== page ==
Prime Concerns of Second Hand Deals
If you are considering buying a property from the secondary market you can steal a great deal, but be wary of sales hounds.
Buying a resale property has its benefits, but there are certain challenges that a buyer may face at the secondary market. For example, while you can steal a great deal in areas where there is excess supply of new residential units, in areas where supply is scarce one should not expect a discount. But in both cases, you would get the benefit of a ready-to-move-in apartment, where you get to buy what you see, and not worry about delivery delays. However, if it is an old construction, challenges, such as cost of repairs - masonry, plumbing, electrical wiring and fittings - and proper documentation, more so, if the property has changed hands more than once, could be a damper. Besides, it is also difficult to get a loan for constructions of over 20 years. Also, if the property was not registered in the first place, the onus of paying the stamp duty in arrears also rests on the buyer at the current rates.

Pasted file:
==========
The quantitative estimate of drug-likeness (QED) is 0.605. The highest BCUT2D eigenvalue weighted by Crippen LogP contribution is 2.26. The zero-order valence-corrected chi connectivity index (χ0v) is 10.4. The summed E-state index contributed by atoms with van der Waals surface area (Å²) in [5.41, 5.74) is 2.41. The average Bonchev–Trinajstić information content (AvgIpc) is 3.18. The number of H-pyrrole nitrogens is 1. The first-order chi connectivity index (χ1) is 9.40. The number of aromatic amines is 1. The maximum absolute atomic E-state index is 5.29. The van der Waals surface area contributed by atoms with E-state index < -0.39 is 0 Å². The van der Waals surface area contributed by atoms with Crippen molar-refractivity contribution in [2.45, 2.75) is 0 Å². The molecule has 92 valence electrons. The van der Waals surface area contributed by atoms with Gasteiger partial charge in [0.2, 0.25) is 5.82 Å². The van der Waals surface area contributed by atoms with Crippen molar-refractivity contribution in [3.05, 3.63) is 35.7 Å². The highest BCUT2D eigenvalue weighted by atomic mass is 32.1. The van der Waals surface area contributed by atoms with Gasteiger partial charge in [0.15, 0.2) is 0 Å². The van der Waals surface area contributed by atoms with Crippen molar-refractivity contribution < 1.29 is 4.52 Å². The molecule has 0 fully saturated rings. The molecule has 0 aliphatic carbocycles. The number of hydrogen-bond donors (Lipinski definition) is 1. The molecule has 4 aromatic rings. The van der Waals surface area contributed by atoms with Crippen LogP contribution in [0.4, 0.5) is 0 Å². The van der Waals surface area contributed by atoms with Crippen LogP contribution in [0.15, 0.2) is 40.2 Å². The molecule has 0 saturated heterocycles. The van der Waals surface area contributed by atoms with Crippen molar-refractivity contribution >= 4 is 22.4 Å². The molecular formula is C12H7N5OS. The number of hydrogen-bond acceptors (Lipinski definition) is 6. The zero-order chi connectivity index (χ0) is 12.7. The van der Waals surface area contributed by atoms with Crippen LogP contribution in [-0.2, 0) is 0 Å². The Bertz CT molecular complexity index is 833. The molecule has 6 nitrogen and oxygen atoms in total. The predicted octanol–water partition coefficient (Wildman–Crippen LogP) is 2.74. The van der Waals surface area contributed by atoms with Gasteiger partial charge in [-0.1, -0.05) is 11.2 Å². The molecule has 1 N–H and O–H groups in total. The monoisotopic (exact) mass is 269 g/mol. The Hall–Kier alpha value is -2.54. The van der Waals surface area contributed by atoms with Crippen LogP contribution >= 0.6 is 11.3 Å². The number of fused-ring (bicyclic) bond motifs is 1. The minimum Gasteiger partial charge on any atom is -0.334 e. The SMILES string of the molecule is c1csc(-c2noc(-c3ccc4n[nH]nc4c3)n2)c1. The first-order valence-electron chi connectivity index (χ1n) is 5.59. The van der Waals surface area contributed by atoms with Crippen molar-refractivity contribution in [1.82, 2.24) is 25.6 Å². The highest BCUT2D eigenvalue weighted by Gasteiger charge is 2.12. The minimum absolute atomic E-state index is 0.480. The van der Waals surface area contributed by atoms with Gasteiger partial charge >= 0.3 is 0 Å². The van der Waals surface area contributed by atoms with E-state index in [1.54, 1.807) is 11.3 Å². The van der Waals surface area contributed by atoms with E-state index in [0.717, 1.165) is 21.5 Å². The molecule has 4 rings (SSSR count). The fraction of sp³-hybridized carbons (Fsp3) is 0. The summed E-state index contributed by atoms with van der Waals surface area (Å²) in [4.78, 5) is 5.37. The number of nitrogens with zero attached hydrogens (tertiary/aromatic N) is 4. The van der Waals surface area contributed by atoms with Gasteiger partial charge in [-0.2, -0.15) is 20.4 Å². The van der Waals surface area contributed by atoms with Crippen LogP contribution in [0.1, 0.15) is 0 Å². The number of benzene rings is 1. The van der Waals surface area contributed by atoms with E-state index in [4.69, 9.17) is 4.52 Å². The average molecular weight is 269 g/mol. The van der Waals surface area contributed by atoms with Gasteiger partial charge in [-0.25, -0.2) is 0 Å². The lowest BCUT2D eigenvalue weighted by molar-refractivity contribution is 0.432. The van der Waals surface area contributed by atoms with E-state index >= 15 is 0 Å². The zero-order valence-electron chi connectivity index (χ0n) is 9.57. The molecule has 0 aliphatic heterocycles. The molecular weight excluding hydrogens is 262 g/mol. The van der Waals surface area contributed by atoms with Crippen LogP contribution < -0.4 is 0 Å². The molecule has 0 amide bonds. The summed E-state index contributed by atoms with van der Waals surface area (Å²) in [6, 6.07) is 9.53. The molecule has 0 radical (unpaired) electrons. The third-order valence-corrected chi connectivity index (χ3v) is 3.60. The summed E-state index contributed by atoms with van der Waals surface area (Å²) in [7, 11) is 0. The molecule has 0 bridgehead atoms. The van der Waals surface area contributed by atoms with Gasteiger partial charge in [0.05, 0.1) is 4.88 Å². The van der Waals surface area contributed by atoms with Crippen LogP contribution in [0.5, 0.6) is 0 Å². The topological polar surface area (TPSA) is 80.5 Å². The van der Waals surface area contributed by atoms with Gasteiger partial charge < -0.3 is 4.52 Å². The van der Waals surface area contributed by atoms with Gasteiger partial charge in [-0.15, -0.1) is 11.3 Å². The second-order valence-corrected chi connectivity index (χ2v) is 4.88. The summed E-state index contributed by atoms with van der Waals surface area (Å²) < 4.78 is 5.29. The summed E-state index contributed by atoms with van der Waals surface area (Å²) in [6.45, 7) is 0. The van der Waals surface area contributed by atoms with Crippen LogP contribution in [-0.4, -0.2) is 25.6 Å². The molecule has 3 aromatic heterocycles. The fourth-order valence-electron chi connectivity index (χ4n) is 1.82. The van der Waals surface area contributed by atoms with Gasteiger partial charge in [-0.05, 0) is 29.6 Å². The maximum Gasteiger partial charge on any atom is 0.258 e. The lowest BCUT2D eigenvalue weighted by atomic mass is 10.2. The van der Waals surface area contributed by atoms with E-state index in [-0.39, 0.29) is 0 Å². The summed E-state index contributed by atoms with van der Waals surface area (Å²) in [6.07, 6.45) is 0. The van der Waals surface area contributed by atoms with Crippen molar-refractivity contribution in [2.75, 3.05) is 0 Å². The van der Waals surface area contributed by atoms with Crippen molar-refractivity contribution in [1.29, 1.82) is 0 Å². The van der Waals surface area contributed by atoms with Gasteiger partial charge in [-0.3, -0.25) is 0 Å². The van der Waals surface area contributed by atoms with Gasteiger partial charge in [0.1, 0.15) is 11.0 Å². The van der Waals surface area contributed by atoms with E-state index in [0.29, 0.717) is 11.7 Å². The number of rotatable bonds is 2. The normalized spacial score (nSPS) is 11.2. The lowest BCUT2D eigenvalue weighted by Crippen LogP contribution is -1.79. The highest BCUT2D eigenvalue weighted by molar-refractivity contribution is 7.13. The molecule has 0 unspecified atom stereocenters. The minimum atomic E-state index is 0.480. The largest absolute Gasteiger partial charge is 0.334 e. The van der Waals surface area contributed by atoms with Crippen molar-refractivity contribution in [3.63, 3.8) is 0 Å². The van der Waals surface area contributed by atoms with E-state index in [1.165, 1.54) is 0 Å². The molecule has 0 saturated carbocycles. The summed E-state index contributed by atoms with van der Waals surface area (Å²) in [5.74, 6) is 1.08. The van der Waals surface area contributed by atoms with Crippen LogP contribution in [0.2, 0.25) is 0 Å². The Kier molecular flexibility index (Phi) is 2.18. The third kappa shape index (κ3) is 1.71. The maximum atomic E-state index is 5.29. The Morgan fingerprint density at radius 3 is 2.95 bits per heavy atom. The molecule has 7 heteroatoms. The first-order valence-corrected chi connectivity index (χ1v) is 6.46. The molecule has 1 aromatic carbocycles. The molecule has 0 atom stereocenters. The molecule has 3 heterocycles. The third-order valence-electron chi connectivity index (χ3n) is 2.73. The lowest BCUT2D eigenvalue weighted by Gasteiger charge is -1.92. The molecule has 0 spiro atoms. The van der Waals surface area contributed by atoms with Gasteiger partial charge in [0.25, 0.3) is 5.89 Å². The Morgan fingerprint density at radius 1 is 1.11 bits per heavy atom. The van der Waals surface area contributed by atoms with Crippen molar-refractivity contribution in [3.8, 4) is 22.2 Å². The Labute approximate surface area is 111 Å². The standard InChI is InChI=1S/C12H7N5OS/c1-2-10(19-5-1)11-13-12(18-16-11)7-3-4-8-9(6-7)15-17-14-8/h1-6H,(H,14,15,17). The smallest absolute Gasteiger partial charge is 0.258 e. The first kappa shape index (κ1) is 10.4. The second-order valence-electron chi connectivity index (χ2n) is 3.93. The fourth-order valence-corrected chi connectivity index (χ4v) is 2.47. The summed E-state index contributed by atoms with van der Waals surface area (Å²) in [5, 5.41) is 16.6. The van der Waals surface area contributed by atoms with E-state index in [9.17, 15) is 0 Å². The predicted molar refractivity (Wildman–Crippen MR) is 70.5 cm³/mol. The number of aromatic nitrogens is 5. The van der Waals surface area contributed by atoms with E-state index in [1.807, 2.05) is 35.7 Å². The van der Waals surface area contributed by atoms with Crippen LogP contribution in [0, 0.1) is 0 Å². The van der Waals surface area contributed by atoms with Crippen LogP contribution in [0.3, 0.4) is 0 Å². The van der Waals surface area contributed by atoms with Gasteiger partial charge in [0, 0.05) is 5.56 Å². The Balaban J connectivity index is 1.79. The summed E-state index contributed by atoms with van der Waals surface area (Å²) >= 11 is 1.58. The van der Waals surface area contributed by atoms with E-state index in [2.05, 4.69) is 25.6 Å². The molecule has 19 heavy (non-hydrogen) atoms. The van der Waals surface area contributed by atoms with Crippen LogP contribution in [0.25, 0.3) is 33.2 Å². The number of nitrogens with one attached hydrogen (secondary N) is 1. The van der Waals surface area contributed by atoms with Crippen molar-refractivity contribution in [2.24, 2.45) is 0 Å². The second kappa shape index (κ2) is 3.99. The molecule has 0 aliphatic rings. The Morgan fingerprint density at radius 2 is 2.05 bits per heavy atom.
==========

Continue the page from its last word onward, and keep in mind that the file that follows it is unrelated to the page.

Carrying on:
That said, resale properties are sold either by primary owners or investors. Therefore, the chances of a good deal, if you can negotiate well, especially in distressed markets, are ample. But, due diligence and proper research is key to buying your dream house in the secondary market. Says R. Vaithianathan, MD, Tata Capital Housing Finance: "While a choice between new and old property is fairly subjective, in the current market, resale flats have proven to be an affordable solution for the accommodation needs of home buyers. However, buyers need to be cautious while purchasing such a property."